CINCINNATI — John Ross remembers sitting in the chair at the dentist's in late February, hearing his phone buzzing almost 20 minutes straight while he was getting some work done on his teeth.
The Cincinnati Bengals third-year wide receiver knew something was going on but couldn’t take the calls.
Rumors had surfaced the Bengals were going to be shopping him to other teams at the NFL Combine, and Bengals officials were among those trying to get in touch with him, apparently to quash those notions.
Ross said he wasn’t too worried about it then, but after spending the past eight-plus weeks in the new staff’s offseason workout program, he’s glad the trade rumors proved false. He wouldn’t want to be anywhere else right now.
Cincinnati is in the midst of a three-day mandatory minicamp, which ends Thursday, before a six-week break ahead of training camp.
“I'm having fun out there, and I probably had one of the best weeks of my life at OTAs,” Ross said. “I just need to keep having fun, flying around and making plays.”
Re-energized by coach Zac Taylor’s new system and philosophies, Ross finally feels free to be the player he was before the Bengals made him their first-round draft pick in 2017.
The former University of Washington standout has battled injuries and self-imposed hurdles the past two years, including just 17 snaps on offense as a rookie and no catches. He totaled 21 receptions last year, and although seven of them were for touchdowns, he’s not yet established himself as a third reliable option behind A.J. Green and Tyler Boyd, as expected.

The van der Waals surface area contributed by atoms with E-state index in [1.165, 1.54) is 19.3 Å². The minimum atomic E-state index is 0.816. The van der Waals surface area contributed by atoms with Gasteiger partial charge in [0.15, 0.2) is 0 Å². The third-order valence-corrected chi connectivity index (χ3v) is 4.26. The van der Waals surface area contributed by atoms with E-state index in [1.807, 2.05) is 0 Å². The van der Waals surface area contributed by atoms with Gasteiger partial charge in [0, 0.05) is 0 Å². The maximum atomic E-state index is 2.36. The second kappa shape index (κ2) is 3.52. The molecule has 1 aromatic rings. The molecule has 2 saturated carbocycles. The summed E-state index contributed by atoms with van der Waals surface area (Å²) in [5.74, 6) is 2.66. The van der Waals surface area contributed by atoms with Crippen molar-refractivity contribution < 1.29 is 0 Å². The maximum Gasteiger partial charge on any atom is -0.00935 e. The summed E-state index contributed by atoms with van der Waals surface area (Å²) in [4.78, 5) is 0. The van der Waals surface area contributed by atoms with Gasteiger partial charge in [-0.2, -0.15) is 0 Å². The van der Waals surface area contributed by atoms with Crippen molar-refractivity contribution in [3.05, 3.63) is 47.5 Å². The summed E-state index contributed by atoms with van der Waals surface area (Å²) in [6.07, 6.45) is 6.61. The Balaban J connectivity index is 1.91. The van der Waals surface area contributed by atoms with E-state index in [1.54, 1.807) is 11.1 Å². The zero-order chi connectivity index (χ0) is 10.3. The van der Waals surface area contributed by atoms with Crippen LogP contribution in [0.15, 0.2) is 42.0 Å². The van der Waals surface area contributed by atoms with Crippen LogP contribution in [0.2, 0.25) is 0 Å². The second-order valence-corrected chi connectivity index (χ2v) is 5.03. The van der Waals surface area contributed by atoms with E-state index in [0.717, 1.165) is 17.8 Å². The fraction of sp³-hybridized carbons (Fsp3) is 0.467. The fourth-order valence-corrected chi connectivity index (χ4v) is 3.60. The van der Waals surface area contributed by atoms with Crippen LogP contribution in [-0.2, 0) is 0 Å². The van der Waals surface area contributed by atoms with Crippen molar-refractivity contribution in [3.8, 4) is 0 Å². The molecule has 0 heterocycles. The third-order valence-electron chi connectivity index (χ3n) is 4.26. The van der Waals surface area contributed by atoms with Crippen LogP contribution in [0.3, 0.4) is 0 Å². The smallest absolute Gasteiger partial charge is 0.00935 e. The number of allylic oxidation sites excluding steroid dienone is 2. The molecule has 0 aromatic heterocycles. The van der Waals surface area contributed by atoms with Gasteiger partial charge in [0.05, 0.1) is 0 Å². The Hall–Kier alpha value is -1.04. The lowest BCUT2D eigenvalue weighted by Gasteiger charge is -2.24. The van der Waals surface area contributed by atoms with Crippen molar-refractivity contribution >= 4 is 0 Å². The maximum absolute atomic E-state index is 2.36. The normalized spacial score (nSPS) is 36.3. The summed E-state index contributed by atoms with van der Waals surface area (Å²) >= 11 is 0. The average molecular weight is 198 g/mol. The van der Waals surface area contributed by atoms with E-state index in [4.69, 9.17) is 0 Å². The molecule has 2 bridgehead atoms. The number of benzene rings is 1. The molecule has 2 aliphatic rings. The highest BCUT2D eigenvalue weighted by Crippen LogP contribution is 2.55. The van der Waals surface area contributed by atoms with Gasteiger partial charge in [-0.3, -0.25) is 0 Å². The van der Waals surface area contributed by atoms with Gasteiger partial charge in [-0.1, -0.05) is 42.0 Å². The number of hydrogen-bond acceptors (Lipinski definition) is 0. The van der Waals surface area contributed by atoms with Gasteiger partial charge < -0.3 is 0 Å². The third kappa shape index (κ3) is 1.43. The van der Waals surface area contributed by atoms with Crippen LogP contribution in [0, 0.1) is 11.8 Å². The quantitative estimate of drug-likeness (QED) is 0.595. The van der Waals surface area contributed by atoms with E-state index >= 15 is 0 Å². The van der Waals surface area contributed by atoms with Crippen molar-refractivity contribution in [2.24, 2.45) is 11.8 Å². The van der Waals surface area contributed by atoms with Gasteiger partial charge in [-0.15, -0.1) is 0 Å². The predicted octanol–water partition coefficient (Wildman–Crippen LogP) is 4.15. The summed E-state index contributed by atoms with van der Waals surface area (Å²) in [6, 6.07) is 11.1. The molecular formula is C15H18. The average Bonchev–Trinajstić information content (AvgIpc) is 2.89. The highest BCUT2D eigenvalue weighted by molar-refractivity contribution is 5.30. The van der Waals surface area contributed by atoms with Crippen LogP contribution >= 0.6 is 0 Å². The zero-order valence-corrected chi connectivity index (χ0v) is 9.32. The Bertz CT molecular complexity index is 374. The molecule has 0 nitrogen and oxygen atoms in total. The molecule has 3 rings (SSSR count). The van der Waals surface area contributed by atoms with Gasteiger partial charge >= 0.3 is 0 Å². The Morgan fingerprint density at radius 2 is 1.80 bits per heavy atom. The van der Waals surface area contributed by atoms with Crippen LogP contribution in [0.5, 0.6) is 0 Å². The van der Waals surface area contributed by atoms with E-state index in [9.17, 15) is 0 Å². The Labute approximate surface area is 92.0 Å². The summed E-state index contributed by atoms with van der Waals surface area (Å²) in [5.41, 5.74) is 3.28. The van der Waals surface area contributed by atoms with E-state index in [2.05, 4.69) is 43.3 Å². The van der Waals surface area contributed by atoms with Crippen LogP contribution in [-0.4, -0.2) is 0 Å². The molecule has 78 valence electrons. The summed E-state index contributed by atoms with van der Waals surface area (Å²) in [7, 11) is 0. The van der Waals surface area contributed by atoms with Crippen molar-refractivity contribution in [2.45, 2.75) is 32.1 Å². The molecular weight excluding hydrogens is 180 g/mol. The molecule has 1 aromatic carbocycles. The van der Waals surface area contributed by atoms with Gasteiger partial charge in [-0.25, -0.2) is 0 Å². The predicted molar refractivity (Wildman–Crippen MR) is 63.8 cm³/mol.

Ross is hopeful his time is finally coming.
“I think that's the message from everyone on the team, the coaches, the training staff – ‘just be you, run fast and have fun,’ ” Ross said. “When I'm having fun, I'm a completely different person than the up-tight person I've been the last two years, overthinking and letting things get to me that I shouldn't.”
It would have been easy to overthink his place with the Bengals this offseason as the new staff was settling in: Would he have a place in their offense? Has the team given up on him?
Then the trade rumors spread, and Ross’ agent had told him something might be happening.
“I was in the dentist and got like 20 missed calls, coach Taylor, all these people calling me and I couldn't answer because I was getting my teeth worked on,” Ross said. “So, I think they thought I was mad or something. I saw it, and I didn't know anything about it. My agent gave me a call and said it might be happening but he didn't know. I just kind of stayed relax because it wasn't anything I could control.”
Ross hadn’t spoken with Taylor before then and said he hadn’t expected to, knowing how busy the new coach was trying to organize a staff while preparing for the draft. He immediately was impressed by Taylor that first phone call, even if unusual circumstances created the conversation.
Now he’s glad Taylor is giving him a chance to become the player the Bengals thought he could be when they selected him two years ago. He gets a fresh start with the new staff.